The us international trade commission said on Wednesday it had determined that us industry had been seriously harmed by imports of low-cost aluminium wires and cables from China, locking in us anti-dumping and countervailing duties.
The Commerce Department said in October that it had concluded that Chinese exporters were dumping aluminum wires and cables sold in the United States at prices below cost.
Imports of such goods from China were worth $115 million in 2018.
The ITC said it would issue a public investigation report on January 6 to support the Commerce Department's findings.
In the final ruling, the ministry of commerce set the dumping rate for wire and cable imports from China at 58.51% to 63.47%.It gives subsidies to Chinese producers at rates ranging from 33.44 per cent to 165.63 per cent.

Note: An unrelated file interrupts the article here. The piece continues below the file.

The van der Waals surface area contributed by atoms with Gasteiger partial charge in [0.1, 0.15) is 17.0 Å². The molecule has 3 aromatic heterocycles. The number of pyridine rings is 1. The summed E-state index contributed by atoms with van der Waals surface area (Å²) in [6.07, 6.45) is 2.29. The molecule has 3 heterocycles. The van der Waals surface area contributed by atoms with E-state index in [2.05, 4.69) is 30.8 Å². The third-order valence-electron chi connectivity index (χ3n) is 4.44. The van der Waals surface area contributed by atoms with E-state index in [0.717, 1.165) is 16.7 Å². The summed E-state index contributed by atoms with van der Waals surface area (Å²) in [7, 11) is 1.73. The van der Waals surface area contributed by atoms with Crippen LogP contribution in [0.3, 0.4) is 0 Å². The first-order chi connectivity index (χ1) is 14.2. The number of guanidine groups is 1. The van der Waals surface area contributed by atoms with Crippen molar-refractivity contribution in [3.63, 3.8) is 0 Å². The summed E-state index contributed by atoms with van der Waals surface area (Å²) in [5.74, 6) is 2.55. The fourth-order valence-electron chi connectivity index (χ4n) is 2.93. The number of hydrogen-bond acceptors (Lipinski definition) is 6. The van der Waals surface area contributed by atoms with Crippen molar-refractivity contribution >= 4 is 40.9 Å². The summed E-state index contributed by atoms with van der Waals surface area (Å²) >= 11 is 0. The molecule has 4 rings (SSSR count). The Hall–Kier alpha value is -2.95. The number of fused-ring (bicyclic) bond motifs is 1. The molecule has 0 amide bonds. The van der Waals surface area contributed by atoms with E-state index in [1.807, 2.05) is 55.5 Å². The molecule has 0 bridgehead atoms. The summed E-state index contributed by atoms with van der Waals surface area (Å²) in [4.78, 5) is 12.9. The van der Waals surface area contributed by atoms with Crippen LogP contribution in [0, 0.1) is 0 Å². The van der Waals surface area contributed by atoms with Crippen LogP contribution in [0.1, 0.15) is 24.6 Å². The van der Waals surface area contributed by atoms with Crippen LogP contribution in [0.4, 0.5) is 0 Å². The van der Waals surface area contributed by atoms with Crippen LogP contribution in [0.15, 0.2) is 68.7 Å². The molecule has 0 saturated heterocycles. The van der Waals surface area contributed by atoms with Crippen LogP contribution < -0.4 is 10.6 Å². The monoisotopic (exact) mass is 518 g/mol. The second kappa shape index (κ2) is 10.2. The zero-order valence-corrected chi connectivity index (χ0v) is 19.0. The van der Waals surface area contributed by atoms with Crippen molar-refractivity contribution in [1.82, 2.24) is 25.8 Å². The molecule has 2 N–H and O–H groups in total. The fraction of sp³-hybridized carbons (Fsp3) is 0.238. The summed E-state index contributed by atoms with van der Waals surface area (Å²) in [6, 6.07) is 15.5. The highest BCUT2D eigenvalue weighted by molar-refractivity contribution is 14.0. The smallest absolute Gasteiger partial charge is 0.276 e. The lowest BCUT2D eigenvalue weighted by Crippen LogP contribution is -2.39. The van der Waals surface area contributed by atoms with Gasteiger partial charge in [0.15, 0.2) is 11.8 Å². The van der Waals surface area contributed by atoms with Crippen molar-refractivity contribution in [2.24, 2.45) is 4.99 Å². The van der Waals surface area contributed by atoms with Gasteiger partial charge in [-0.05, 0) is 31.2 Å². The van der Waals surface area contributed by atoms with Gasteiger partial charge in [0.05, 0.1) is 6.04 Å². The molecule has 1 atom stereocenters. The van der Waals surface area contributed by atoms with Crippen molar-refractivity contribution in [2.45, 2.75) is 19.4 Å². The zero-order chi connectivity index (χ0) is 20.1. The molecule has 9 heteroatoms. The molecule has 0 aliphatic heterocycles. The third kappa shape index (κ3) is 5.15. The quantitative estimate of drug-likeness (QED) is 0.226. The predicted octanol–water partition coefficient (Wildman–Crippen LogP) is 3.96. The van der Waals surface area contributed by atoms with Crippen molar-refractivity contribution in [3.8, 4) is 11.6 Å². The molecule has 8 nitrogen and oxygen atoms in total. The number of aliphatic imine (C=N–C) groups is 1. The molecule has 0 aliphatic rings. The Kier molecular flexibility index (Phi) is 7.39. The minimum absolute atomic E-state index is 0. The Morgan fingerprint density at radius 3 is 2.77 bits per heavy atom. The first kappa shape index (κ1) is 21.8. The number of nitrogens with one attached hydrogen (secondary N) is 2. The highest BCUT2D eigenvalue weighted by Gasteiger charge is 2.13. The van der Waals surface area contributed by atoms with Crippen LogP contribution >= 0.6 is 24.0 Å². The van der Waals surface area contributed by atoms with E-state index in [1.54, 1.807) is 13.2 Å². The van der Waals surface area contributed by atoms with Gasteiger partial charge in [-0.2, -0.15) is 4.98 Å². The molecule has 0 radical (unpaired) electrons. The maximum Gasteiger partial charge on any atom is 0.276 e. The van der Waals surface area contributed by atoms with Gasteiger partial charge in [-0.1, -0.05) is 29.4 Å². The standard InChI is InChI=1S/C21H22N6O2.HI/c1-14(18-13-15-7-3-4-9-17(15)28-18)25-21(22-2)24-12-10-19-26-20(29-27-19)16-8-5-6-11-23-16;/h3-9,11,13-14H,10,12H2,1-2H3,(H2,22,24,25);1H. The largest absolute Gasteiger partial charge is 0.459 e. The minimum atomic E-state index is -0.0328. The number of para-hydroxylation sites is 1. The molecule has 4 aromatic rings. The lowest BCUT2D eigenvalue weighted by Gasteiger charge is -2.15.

Producers from Encore Wire of Texas and Southwire of Georgia have asked for reductions in what they call subsidies for imports from China.
The trump administration has stepped up enforcement of U.S. trade law, focusing on so-called subsidized imports from China.In October, it said it had launched 184 new anti-dumping and countervailing duty investigations since President Donald Trump took office, up 235 per cent from the previous administration.
The ITC on Tuesday also supported the Commerce Department's finding that mattress imports from China caused material injury.
The outcome comes amid efforts by the world's two largest economies, the United States and China, to reach a tentative trade deal by the end of the year.
Trade experts and people close to the White House said the outcome of the u.s.-china trade "phased" deal could be finalized next year as Beijing pushes for broader tariff cuts and the trump administration pushes itself harder.